According to Bernanke the current escalation of commodity prices was due to increased global demand. What nonsense! Did the population of the world suddenly double in a year because prices of some commodities have? According to the World Bank during the last year the price of corn has risen by 74%, wheat 69%, Palm oil 55%, Soybeans 36% and Beef 30%. But, in addition to these commodities the price of gold and silver is up as well as prices of crude oil and base metals. All this has nothing to do with increased global demand and has more to do with the declining value of the US dollar.

In a recent interview on King World News, Peter Schiff had this to say. “Ben Bernanke may deny that there is a causal relationship between his monetary policy and rising prices but the market knows differently.  In fact when Ben Bernanke denies the relationship, then the expectation is that he is going to continue on his current monetary policy course which is the green light to buy gold, buy silver, buy oil, buy commodities, sell the dollar and that’s exactly what’s happening.  That’s why the dollar is hitting new lows today.” 

“You could see the dollar begin to fall as soon as the statement was released, and then the fall intensified when he (Bernanke) began opening up his mouth.  He’s either lying or he’s incompetent or a combination of both, but neither inspires confidence in our country, our currency or our economy.”

The other statement that I found misleading was when Bernanke said that a strong, stable dollar was in the interests of the United States and the world economy. An expansionary monetary policy leads to the debasement of the currency which ultimately leads to inflation. Inflation is the direct outcome of monetary expansion in the absence of economic growth. And, gold and silver will be direct beneficiaries of such policy.

"There is no means of avoiding a final collapse of a boom brought about by credit expansion. The alternative is only whether the crisis should come sooner as a result of a voluntary abandonment of further credit expansion, or later as a final and total catastrophe of the currency system involved." -Ludwig Von Mises.


For months now and despite the occasional rally I have maintained that the value of the US dollar is headed lower and I still maintain that in the short-term we will see it hit 72 and then 70. This being the case, I would not be surprised to the price of gold trade between $1600 an ounce and $1650 an ounce.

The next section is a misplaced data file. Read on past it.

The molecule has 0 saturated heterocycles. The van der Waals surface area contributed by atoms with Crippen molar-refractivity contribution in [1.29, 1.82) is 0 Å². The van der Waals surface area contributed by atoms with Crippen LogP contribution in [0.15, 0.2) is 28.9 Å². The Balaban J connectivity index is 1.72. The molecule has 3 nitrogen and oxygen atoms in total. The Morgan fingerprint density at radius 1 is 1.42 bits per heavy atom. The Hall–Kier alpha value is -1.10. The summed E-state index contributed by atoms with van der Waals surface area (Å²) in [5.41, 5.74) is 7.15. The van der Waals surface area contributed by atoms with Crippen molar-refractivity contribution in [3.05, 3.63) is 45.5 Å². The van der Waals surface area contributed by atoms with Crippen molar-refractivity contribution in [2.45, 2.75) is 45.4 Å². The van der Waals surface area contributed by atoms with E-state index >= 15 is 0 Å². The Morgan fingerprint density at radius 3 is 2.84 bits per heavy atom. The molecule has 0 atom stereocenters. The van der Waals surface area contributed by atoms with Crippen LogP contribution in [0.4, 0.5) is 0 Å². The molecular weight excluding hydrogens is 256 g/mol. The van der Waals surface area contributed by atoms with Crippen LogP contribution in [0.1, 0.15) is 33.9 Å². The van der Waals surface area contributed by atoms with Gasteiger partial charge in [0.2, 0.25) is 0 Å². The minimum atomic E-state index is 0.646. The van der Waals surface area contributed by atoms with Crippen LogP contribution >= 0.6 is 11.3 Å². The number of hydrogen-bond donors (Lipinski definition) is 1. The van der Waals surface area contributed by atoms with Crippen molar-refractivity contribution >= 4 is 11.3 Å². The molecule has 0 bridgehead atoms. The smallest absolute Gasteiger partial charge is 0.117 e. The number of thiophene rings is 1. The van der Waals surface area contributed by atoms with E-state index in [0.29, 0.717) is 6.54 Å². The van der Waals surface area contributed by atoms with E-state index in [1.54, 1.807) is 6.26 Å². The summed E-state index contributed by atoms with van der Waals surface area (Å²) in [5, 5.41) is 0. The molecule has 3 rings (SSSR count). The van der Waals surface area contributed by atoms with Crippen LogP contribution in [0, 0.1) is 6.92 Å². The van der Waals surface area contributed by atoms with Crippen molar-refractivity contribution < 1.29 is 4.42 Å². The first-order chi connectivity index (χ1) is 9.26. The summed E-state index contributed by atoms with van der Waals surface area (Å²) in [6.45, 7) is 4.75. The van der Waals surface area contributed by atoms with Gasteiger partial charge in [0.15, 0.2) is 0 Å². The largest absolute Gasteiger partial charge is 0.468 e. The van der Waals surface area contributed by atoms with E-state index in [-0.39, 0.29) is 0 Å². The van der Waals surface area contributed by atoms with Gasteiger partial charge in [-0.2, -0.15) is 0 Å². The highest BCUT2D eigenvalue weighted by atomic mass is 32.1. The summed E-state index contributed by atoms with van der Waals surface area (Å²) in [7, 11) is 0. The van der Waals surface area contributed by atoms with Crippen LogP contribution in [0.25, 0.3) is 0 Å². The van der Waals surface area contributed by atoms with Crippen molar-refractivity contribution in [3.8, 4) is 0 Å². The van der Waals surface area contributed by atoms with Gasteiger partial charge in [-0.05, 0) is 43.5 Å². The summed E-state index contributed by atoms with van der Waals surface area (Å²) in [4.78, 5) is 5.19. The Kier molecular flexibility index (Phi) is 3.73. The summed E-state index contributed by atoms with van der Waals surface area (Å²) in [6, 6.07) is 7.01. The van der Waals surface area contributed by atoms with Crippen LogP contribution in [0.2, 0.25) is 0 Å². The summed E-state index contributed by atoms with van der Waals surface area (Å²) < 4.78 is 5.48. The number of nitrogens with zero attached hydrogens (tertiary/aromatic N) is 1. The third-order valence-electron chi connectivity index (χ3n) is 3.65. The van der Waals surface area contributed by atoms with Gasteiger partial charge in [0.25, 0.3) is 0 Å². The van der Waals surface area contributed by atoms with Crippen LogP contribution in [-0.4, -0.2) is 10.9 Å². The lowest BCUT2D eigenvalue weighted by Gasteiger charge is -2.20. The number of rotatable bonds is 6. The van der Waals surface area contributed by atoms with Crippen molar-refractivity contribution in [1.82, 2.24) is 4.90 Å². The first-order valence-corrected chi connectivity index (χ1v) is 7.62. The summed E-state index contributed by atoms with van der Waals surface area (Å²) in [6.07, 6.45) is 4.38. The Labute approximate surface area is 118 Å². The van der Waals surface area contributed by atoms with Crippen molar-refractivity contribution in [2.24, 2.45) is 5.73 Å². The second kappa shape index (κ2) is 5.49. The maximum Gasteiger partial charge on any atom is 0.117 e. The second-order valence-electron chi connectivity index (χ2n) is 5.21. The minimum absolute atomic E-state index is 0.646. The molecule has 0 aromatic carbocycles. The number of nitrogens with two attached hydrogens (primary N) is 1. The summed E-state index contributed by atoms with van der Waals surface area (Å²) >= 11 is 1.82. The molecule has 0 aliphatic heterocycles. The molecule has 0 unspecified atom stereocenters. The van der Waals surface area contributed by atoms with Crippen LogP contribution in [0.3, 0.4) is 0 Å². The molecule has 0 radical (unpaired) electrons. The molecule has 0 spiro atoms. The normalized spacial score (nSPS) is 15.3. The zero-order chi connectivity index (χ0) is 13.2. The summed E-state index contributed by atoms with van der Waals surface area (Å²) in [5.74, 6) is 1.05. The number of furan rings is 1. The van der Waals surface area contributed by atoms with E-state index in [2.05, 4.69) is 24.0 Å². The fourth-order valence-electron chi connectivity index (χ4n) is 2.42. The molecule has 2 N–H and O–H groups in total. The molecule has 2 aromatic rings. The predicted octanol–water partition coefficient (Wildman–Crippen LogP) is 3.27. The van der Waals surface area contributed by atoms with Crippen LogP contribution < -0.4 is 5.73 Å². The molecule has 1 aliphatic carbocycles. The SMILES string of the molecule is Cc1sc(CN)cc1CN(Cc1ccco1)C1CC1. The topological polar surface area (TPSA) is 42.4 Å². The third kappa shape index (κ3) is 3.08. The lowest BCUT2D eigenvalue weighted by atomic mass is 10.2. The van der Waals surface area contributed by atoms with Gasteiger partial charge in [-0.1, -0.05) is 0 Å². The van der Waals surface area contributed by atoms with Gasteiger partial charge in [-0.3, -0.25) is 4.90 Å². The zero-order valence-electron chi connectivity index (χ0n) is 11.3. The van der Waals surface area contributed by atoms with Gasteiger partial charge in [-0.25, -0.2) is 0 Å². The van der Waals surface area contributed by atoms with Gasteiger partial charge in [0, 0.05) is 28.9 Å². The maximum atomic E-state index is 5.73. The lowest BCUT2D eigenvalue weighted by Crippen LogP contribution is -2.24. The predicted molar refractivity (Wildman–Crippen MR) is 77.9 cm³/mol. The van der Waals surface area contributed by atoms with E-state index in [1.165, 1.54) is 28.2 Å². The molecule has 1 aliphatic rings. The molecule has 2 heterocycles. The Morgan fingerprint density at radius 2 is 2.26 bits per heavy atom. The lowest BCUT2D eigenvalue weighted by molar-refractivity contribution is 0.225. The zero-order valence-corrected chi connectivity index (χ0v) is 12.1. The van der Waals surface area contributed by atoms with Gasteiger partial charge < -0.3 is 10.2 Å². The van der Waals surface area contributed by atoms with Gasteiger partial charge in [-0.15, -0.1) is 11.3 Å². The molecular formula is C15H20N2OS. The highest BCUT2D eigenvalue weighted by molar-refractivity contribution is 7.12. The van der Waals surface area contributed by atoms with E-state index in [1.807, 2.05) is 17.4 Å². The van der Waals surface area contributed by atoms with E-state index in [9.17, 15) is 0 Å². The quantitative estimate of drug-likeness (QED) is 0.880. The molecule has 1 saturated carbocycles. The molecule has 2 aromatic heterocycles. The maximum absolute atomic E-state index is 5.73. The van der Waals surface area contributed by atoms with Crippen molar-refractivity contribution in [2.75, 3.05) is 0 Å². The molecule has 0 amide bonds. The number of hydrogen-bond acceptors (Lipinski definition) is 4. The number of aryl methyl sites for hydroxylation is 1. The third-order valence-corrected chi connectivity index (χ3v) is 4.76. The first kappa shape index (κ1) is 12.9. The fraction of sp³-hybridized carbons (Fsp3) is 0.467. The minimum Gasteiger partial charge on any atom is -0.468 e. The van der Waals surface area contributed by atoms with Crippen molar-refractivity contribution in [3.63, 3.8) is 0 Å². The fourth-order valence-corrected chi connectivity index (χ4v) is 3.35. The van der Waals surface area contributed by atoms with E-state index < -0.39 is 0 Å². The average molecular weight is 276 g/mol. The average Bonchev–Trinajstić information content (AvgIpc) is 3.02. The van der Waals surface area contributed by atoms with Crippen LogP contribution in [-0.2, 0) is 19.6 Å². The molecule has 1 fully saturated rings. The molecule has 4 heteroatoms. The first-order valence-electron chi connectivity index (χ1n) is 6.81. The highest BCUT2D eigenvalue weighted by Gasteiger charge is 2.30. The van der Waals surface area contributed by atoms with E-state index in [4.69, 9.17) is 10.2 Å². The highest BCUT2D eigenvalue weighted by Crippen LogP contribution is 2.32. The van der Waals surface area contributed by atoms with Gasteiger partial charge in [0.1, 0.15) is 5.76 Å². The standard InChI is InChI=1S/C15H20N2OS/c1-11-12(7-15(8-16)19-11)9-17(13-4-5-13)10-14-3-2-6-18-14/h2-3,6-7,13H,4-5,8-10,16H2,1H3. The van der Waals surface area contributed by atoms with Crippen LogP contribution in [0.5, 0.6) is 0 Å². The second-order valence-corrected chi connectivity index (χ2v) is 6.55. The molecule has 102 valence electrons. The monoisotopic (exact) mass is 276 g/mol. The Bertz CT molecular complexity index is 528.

David Levenstein


About the author: David Levenstein is a leading expert on investing in precious metals. Although he began trading silver through the LME in 1980, over the years he has dealt with gold, silver, platinum and palladium. He has traded and invested in bullion, bullion coins, mining shares, exchange traded funds, as well as futures for his personal account as well as for clients.

 His articles and commentaries on precious metals have been published in dozens of newspapers, publications and websites both locally as well as internationally. He has been a featured guest on numerous radio and TV shows, and is a regular guest on JSE Direct, a premier radio business channel in South Africa. The largest gold refinery in the world use his daily and weekly commentaries on gold.

David has lived and worked in Johannesburg, Los Angeles, London, Hong Kong, Bangkok, and Bali.

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Information contained herein has been obtained from sources believed to be reliable, but there is no guarantee as to completeness or accuracy. Any opinions expressed herein are statements of our judgment as of this date and are subject to change without notice.